Yankovic’s career start came courtesy of the Dr. Demento radio show, which played his Knack parody “My Balogna” and then had Al on as a guest to record “Another One Rides the Bus” in 1980. Both songs appeared on his self-titled debut album, released in 1983. His real break came with his second album, Weird Al Yankovic in 3D, which featured “Eat It,” a parody of the skyrocketing Michael Jackson. Pairing his sharp-witted lyrical stylings with clever music videos gave him a leg up in MTV’s ‘80s heyday, as did support from Jackson, whom Weird Al parodied again with 1988’s “Fat” (on the album Even Worse, both a play on MJ’s Bad).

In a career that now spans more than thirty years, Yankovic has had to evolve, as he did with 1992’s Off the Deep End, with both the lead single (“Smells Like Nirvana”) and the album cover playing on Nirvana and the breakout of grunge music. He gave the songs on that album more of a satirical edge, which has carried through to his music today. Mandatory Fun is Al’s fourteenth album…and probably his last, although he’s not retiring. With the prominence of video sharing sites like YouTube and the rise of digital music, he plans to do future distribution via those means, so as to be more even timelier with his work.

And that’s not all from the world of Weird Al. Yesterday also marked the 25th anniversary of his film UHF, in which his character takes over a defunct TV station and creates zany programming that makes it wildly popular. Although neither the film nor its soundtrack is currently available, Al said in a recent Newsweek interview that there are commemoration plans he’s “not at liberty to talk about right now” for later in the year. Will it be a Blu-ray release? Maybe a sequel announcement? We’ll just have to wait and see.

In the meantime, Weird Al’s popularity has risen to all-time heights—there’s a good chance Mandatory Fun will top Billboard’s chart this week, which would be a first in Al’s career, his previous best being 2011’s Alpocalypse, which made it to #9. So make sure you have the new album on your shelf, and SmartBrowse ‘Weird Al Yankovic’ on our website for even more by this hilarious (and Grammy-winning!) artist.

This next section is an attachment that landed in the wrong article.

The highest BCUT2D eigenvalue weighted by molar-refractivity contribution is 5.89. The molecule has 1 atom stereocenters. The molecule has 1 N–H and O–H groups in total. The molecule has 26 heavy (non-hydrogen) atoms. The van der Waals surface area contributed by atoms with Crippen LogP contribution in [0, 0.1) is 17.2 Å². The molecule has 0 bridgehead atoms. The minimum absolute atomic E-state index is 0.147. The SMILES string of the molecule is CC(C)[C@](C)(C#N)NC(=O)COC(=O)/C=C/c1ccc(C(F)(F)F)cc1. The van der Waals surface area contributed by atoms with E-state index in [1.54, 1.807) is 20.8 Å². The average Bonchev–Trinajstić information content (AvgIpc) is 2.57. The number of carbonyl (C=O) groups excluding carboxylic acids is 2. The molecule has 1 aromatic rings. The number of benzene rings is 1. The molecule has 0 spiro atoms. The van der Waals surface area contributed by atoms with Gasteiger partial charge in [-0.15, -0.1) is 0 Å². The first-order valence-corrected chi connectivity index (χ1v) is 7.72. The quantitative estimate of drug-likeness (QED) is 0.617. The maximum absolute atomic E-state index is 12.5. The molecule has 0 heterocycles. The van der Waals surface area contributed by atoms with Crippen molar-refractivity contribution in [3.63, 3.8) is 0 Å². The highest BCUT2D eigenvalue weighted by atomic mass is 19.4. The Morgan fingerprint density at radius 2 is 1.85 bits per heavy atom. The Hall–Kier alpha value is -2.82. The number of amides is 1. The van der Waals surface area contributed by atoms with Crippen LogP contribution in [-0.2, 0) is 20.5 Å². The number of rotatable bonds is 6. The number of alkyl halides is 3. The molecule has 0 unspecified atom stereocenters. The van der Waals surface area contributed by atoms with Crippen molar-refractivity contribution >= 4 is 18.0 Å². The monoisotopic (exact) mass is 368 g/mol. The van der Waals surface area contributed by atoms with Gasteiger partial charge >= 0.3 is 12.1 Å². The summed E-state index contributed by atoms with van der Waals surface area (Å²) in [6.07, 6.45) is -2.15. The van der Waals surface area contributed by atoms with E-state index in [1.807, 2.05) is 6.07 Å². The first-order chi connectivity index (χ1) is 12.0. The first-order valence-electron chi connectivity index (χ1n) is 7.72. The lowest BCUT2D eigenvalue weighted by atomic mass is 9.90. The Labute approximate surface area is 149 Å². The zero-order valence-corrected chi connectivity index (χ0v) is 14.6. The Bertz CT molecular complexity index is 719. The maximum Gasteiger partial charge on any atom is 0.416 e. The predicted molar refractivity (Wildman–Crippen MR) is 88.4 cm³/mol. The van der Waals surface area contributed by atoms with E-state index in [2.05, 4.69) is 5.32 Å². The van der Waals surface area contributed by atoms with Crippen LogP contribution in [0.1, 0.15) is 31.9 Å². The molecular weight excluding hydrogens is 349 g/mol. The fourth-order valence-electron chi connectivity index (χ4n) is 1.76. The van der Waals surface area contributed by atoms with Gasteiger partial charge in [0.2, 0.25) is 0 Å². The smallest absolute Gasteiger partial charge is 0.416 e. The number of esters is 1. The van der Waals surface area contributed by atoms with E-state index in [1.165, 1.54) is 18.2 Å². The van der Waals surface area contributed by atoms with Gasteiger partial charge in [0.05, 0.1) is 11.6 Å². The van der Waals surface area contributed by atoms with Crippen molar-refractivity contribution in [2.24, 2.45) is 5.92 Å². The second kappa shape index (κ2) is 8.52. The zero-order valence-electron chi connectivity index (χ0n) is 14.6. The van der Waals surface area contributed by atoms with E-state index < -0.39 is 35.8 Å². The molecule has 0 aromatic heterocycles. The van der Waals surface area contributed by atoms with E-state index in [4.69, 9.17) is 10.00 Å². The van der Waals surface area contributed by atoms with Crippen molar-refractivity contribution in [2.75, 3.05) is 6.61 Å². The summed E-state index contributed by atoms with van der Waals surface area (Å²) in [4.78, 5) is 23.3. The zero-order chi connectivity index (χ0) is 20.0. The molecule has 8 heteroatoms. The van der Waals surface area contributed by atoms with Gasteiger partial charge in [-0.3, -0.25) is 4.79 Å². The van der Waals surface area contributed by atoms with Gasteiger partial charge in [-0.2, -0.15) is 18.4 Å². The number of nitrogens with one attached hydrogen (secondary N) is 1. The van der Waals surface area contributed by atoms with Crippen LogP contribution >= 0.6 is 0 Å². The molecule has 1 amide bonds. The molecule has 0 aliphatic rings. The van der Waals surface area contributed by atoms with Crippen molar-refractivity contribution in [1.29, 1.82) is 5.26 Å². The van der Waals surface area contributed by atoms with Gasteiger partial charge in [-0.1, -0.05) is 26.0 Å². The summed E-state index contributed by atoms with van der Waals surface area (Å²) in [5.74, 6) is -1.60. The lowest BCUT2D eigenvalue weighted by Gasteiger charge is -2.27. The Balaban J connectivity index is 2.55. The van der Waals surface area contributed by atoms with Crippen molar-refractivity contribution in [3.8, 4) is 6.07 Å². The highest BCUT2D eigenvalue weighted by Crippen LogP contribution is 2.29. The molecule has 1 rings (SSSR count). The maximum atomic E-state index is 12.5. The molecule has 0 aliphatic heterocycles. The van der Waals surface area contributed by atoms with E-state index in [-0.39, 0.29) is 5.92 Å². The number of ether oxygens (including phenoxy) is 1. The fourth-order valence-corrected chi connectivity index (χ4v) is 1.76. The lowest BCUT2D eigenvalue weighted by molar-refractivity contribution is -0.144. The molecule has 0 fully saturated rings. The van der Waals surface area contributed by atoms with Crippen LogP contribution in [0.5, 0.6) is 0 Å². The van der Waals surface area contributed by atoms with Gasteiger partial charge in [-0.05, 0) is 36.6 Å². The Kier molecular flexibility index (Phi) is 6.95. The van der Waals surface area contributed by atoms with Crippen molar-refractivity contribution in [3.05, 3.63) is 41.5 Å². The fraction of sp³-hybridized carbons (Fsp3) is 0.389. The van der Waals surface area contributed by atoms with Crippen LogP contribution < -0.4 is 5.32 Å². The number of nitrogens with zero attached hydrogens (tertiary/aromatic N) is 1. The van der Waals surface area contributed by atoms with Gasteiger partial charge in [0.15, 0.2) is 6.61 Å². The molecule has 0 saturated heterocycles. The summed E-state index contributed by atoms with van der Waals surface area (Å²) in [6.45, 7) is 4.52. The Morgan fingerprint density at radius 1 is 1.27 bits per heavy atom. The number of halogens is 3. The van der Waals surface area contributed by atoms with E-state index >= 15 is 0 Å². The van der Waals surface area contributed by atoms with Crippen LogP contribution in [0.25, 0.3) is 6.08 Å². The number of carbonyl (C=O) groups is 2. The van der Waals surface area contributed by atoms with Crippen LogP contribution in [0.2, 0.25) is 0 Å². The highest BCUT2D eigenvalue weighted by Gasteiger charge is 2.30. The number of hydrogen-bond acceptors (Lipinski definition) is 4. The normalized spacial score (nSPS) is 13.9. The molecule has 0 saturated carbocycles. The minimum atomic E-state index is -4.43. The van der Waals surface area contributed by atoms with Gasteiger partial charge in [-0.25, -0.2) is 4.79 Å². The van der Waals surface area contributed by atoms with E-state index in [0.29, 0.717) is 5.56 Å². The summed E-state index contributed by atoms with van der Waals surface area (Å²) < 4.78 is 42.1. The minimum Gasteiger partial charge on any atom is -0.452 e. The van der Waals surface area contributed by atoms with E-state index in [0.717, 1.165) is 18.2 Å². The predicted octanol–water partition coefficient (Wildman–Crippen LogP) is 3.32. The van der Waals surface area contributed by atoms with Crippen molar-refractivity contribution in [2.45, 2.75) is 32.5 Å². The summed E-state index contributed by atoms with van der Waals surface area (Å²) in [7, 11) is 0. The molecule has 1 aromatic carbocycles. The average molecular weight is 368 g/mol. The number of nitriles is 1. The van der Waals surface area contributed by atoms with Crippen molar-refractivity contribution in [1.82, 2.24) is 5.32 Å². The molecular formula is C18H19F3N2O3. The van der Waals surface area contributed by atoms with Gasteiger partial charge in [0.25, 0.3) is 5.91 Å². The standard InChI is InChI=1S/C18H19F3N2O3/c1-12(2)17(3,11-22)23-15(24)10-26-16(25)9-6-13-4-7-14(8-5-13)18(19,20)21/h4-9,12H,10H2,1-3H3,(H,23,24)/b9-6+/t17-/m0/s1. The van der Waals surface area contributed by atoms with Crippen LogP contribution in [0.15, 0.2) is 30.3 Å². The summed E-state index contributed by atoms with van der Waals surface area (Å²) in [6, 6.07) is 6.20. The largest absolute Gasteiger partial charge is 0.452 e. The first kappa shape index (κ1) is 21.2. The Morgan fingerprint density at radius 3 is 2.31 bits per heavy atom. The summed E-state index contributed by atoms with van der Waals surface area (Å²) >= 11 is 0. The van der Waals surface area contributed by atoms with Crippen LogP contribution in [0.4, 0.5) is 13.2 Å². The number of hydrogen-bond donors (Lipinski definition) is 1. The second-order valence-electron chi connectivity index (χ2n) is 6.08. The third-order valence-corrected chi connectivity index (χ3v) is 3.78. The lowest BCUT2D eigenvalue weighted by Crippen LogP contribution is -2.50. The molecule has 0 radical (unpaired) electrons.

Monday, July 21, 2014

Hot This Week: July 21

Lone Survivor hangs onto the top DVD spot this week, as most of the popular titles stick around. In music, the Frozen soundtrack makes a run back toward the top of the chart, but is thwarted by newcomer Sia. Three new titles top this week's fiction list (and four overall), including the Stephen Colbert-endorsed California. In non-fiction, Laura Hillenbrand's Unbroken jumps back to the top following the passing of Louis Zamperini, whose fascinating story is chronicled in the book.

DVD
  1. Lone Survivor 
  2. Non-Stop
  3. Robocop
  4. Jack Ryan: Shadow Recruit
  5. 3 Days to Kill
  6. Ride Along
  7. The Monuments Men
  8. Endless Love 
  9. Son of God
  10. Her
CD
  1. Sia, 1000 Forms of Fear
  2. Frozen Soundtrack
  3. Sam Smith, In the Lonely Hour
  4. Trey Songz, Trigga
  5. Ed Sheeran, X
  6. Judas Priest, Redeemer of Souls
  7. NOW That's What I Call Music 50
  8. Dirty Heads, Sound of Change
  9. Miranda Lambert, Platinum
  10. Lana Del Rey, Ultraviolence
Fiction
  1. Act of War, Brad Thor
  2. Power Play, Catherine Coulter
  3. California, Edan Lepucki
  4. Invisible, James Patterson and David Ellis
  5. The Silkworm, Robert Galbraith
  6. Top Secret Twenty-One, Janet Evanovich
  7. The Goldfinch, Donna Tartt
  8. Mr. Mercedes, Stephen King
  9. Written in My Own Heart's Blood, Diana Gabaldon
  10. Landline, Rainbow Rowell
Non-Fiction
  1. Unbroken, Laura Hillenbrand
  2. America, Dinesh D'Souza
  3. Blood Feud, Edward Klein
  4. Hard Choices, Hillary Rodham Clinton
  5. One Nation, Ben and Candy Carson
  6. Capital in the Twenty-First Century, Thomas Piketty
  7. David and Goliath, Malcolm Gladwell
  8. Think Like a Freak, Steven D. Levitt and Stephen J. Dubner
  9. I Am Malala, Malala Yousafzai
  10. Flash Boys, Michael Lewis

Wednesday, July 16, 2014

Garth Brooks Sets His Return

Written by Jon Williams